Migration Policy Institute discusses which states shoulder the burden of immigration
NPR's Steve Inskeep asks Muzaffar Chishti a senior fellow at the Migration Policy Institute, about the impact of immigration policy on U.S. communities.
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STEVE INSKEEP, HOST:
The Texas Senator Ted Cruz once said on this program that politics is storytelling. Today, we check the facts behind the story of immigration. Florida Governor Ron DeSantis arranged to fly asylum-seekers from Texas to Martha's Vineyard. And he justified that in a divisive way, saying that blue states should share the problem of immigration.
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RON DESANTIS: Every community in America should be sharing in the burdens. It shouldn't all fall on a handful of red states.
INSKEEP: OK. So does the burden, quote, "all fall on a handful of red states?" We called Muzaffar Chishti of the Migration Policy Institute.
The underlying presumption of this gambit of sending people North is that border states face a disproportionate burden. They're getting all the migrants. And liberals in the North are making them do it and not paying any of the price. So do the border states pay a disproportionate burden when people come to the United States?
MUZAFFAR CHISHTI: Well, this is a nuanced question. I mean, obviously, by the very location of the border states, they get the initial brunt of the border flows because people come to Arizona and Texas. But they don't stay in Arizona and Texas. So the short-term impact on the border states is obviously higher than any other state. But they then disperse into the rest of the country - California, New York, Texas, Florida, Massachusetts, Illinois, Virginia and New Jersey, Maryland.
INSKEEP: You just gave me a list of the top destinations for immigrants and asylum-seekers. And they were both red and blue states.
CHISHTI: Exactly. Exactly.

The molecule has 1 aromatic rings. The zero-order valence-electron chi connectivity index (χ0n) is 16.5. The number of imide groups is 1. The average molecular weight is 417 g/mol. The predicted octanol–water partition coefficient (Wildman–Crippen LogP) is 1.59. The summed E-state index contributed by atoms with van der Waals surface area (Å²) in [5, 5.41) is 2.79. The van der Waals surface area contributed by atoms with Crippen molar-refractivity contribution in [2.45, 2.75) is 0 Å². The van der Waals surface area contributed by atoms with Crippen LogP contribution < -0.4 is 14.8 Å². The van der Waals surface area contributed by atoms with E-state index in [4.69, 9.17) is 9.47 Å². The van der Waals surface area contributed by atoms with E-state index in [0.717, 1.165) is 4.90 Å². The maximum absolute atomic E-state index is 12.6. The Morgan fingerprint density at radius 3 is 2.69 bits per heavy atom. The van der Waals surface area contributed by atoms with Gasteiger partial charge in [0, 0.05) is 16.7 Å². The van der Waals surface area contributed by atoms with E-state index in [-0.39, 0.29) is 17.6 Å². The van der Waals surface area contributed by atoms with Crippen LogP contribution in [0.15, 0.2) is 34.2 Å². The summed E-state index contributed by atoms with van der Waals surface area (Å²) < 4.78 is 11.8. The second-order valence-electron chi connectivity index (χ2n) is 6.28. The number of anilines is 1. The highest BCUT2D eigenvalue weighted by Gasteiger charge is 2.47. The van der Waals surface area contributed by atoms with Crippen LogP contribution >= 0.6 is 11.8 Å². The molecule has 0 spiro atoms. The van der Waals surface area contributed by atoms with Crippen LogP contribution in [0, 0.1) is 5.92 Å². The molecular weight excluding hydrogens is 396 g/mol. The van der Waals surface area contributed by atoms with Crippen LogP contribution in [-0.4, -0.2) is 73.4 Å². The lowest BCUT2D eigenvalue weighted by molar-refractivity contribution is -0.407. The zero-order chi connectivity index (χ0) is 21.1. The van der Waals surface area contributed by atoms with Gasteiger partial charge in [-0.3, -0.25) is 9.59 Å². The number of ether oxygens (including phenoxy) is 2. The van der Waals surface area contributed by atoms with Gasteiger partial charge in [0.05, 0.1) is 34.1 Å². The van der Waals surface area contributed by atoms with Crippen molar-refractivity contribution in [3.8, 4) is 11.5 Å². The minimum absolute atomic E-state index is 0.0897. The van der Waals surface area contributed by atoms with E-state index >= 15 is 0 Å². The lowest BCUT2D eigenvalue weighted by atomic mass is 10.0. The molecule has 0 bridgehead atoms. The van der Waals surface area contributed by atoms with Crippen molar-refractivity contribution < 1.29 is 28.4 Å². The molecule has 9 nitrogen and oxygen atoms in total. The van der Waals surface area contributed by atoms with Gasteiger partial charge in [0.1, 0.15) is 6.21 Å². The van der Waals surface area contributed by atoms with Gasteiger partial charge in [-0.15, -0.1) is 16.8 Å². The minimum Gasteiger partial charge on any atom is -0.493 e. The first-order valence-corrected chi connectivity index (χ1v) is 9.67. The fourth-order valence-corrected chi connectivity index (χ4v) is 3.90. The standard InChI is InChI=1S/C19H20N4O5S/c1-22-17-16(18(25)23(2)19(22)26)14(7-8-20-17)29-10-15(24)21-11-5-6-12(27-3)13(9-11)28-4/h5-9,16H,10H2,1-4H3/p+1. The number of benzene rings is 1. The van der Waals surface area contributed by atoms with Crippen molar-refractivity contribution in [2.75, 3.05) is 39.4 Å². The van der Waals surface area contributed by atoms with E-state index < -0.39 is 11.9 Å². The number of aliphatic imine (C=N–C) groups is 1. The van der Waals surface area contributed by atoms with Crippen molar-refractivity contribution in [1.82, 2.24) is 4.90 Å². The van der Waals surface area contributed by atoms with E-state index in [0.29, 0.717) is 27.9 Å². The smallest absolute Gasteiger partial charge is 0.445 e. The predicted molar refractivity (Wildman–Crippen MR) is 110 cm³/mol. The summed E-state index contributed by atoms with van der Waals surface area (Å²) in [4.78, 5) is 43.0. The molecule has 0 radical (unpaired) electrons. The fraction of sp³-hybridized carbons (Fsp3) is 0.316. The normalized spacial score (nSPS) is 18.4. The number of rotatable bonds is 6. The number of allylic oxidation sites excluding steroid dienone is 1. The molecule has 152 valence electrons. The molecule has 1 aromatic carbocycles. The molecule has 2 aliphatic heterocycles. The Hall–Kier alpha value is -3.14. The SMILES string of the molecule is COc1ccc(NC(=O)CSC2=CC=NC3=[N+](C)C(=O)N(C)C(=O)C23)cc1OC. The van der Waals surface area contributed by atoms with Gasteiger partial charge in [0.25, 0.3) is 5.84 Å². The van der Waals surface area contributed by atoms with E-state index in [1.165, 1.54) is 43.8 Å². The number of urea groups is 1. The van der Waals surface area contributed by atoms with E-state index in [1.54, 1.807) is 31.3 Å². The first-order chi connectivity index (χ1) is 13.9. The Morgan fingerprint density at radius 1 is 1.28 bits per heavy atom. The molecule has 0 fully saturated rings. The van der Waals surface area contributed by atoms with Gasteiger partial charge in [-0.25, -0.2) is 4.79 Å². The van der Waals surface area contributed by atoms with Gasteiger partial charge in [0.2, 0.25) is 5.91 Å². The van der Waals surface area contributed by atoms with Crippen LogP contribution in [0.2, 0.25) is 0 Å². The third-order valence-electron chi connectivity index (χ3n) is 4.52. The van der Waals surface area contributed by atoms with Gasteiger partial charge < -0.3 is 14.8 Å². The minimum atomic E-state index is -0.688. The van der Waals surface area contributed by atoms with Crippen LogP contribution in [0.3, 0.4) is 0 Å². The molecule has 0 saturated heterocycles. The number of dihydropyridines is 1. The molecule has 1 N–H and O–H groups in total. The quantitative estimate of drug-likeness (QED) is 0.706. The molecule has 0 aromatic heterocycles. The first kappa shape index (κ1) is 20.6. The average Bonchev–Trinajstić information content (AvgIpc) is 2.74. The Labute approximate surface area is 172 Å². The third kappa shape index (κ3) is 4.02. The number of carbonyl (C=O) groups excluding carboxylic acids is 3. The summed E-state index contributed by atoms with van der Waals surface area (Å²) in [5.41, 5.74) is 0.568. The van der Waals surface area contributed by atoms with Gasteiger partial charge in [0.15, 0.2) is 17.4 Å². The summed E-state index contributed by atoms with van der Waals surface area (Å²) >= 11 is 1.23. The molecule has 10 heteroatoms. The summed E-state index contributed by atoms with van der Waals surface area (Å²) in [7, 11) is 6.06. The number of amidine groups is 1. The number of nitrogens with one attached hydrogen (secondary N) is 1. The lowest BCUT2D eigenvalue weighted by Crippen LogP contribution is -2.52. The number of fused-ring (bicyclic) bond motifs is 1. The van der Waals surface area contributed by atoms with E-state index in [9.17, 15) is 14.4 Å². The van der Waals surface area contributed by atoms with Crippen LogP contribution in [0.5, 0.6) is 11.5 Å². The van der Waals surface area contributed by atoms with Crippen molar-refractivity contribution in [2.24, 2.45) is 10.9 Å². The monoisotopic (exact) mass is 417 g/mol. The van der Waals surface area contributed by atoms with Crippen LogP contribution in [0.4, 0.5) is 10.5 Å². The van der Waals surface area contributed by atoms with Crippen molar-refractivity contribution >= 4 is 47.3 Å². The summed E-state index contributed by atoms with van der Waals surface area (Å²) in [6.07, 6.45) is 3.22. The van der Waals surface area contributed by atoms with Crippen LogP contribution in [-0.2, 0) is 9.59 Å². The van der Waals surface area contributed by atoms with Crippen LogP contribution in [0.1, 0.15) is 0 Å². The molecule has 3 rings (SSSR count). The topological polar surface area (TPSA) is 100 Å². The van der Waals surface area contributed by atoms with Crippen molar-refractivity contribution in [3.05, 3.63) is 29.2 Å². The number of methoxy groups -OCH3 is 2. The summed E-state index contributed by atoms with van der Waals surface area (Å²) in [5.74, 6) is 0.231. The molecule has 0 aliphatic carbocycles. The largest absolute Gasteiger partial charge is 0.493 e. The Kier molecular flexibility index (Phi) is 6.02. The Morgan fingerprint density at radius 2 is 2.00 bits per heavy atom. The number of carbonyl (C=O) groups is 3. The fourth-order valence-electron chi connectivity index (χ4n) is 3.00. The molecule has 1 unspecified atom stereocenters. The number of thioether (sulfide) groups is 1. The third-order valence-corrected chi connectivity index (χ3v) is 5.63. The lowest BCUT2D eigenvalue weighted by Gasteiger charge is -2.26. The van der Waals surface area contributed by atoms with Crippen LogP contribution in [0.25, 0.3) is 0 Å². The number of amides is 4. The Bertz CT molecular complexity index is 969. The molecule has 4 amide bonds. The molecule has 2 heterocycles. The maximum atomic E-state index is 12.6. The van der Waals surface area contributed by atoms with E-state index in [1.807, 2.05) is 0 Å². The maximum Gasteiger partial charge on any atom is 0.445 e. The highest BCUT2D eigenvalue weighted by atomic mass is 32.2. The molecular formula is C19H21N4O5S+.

INSKEEP: OK. So then the next question, looking at this premise, is whether migrants and asylum-seekers are a burden when they get wherever they're going. Our first idea is that they're concentrated in places like Texas. That turns out not to be true. They're very widely distributed. But are they a burden to whatever state they go to?
CHISHTI: I think they become a burden if they don't get a job. I mean, the magic of our immigration compared to Europe is that almost everyone who tries to get a job gets a job. The problem becomes if they don't get a job. States don't provide any public benefits to the unauthorized. The only two public benefits that - under our law and the Constitution that we provide are basic public schooling and emergency medical care. And I think there's an argument to be made that federal government should reimburse states for the asylum-seekers that they settle.
INSKEEP: You're telling me that they might be considered a burden on the school system because states will allow them school, for example. But on the whole, as a group, are they a burden?
CHISHTI: Every study that has been done for the last 30 years have shown that immigrants, including the unauthorized, are a net gain for the country, mostly because a large majority of them are not eligible for any social benefits, and mostly, also, because almost all of them pay taxes. Even they may not be working in the formal sector of the economy, they pay taxes. And many of them are not entitled to those Social Security benefits, which the rest of us are. So they, in turn, actually are supporting our Social Security system, which is sort of under tension.
INSKEEP: What are some states that have particularly high costs associated with migration?